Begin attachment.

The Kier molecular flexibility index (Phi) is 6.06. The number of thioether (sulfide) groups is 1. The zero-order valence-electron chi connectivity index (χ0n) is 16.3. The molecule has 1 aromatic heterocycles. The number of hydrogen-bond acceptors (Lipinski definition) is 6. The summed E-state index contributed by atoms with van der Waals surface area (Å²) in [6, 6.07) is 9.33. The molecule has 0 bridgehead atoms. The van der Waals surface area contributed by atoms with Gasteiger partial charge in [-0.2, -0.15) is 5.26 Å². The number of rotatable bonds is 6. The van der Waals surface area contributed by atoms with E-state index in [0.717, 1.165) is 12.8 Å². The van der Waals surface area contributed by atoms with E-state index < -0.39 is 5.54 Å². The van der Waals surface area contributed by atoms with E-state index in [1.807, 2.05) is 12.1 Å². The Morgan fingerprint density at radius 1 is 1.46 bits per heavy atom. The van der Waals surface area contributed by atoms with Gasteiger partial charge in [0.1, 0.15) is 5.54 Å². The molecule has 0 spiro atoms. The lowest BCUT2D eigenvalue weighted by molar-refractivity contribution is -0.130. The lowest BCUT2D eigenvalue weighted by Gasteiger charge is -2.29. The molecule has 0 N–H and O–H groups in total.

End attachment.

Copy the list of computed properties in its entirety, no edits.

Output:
The Kier molecular flexibility index (Phi) is 6.06. The number of thioether (sulfide) groups is 1. The zero-order valence-electron chi connectivity index (χ0n) is 16.3. The molecule has 1 aromatic heterocycles. The number of hydrogen-bond acceptors (Lipinski definition) is 6. The summed E-state index contributed by atoms with van der Waals surface area (Å²) in [6, 6.07) is 9.33. The molecule has 0 bridgehead atoms. The van der Waals surface area contributed by atoms with Gasteiger partial charge in [-0.2, -0.15) is 5.26 Å². The number of rotatable bonds is 6. The van der Waals surface area contributed by atoms with E-state index in [0.717, 1.165) is 12.8 Å². The van der Waals surface area contributed by atoms with E-state index < -0.39 is 5.54 Å². The van der Waals surface area contributed by atoms with E-state index in [1.807, 2.05) is 12.1 Å². The Morgan fingerprint density at radius 1 is 1.46 bits per heavy atom. The van der Waals surface area contributed by atoms with Gasteiger partial charge in [0.1, 0.15) is 5.54 Å². The molecule has 0 spiro atoms. The lowest BCUT2D eigenvalue weighted by molar-refractivity contribution is -0.130. The lowest BCUT2D eigenvalue weighted by Gasteiger charge is -2.29. The molecule has 0 N–H and O–H groups in total.